Sundance moves forward with Utah proposal, but no word from other cities

Christopher Nolan and Robert Downey Jr. pose on the stage of Sundance Film Festival's Opening Night Gala on Jan.y 18.

Christopher Nolan and Robert Downey Jr. pose on the stage of Sundance Film Festival's Opening Night Gala on Jan.y 18. (Michael Hurcomb, Sundance Film Festival)

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PARK CITY — The Utah Film Commission announced Thursday that Park City and Salt Lake City are still in the running to host the Sundance Film Festival after 2026.

Their announcement broke the silence that had fallen over all cities participating in the future host selection process for the festival.

"We're committed to collaboratively reimagining future festivals, inspiring film enthusiasts, and preserving the festival's connection to its home state," Virginia Pearce, director of the Utah Film Commission, said in a statement.

Utah's Sundance committee includes Gov. Spencer Cox, House Speaker Mike Schultz, Senate President Stuart Adams, city and county officials, those from the tourism and film offices, local business, ski resorts, universities and others.

The Sundance Institute opened up a request for information period on April 17, where cities interested in hosting the festival could submit their bonafides. That period closed May 1 with the following cities having publicly expressed interest in pursuing the festival:

All of the above-listed cities have publicly indicated to local media they would be putting together packages for Sundance. Those announcements came with mixed sentiments, as locals wondered how their home-grown festivals would fare sharing the stage.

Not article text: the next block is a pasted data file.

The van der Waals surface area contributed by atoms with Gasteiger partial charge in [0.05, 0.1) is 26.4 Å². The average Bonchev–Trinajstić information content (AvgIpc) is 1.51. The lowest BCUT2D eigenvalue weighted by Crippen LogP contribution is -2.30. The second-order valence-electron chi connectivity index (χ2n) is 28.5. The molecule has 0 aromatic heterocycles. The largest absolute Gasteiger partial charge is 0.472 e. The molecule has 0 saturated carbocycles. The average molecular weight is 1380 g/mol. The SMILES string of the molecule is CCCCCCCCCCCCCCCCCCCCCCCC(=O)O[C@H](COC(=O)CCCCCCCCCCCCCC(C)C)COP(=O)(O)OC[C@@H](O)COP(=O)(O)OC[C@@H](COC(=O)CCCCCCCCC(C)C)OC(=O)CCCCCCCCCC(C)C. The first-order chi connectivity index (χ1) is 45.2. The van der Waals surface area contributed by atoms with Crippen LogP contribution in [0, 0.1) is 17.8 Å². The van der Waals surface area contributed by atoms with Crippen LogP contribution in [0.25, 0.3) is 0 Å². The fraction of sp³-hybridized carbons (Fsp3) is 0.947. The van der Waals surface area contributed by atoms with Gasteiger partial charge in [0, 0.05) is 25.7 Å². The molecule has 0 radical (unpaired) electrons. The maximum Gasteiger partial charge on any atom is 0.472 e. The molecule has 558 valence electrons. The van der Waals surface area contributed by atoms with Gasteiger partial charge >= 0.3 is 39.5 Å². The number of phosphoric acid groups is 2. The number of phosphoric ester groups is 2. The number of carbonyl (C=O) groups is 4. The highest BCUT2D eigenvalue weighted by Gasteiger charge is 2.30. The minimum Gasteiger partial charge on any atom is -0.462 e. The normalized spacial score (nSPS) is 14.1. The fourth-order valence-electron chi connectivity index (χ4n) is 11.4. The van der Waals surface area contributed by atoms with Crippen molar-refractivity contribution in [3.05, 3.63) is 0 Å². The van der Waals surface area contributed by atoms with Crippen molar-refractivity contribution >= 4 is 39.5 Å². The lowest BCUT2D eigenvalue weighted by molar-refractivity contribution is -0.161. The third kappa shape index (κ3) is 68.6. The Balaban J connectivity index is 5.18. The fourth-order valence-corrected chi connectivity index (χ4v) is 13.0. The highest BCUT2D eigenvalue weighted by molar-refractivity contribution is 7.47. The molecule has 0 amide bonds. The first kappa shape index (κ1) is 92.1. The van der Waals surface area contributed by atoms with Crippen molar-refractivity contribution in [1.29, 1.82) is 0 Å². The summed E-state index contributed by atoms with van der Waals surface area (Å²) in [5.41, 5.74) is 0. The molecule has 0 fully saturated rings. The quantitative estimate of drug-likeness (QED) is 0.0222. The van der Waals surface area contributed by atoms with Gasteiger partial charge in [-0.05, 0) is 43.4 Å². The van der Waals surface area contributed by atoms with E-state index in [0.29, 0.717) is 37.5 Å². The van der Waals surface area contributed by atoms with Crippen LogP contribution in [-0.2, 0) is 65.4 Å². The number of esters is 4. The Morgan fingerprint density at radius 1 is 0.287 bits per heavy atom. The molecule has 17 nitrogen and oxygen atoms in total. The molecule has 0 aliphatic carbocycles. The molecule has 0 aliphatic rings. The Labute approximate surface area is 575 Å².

On Tuesday, a new phase of the bidding process opened. According to a press release by the Sundance Institute, some cities should have been selected to submit formal proposals to host the future festival. The problem is, both Sundance and the cities involved are very secretive about the whole thing, leaving many to wonder what is happening behind the scenes.

Sundance did not respond to a request for comment. Neither did the San Francisco, Atlanta and Chicago film commissions, despite multiple emails and calls. The city of Savannah declined to comment on any matters related to the festival. A representative from the Sante Fe Film Commission said its members have signed nondisclosure agreements and were legally unable to comment.

A spokesperson from the Minneapolis City Council verified through public records that the city had submitted information to Sundance for the initial phase of the process but had no information about whether it had been selected to move forward with its proposal. The city entered into a "data handling contract" agreement with the Sundance Institute, though the terms are not public.

In the initial press release, Sundance said, "Throughout the (request for information) process, the institute will remain focused on completing a fair and comprehensive review of all possible partners and will not provide comments until the next step of the process, which will occur in the summer."

The request for information process has closed, but no word yet on who the institute has solicited for proposals, aside from the Utah incumbents.

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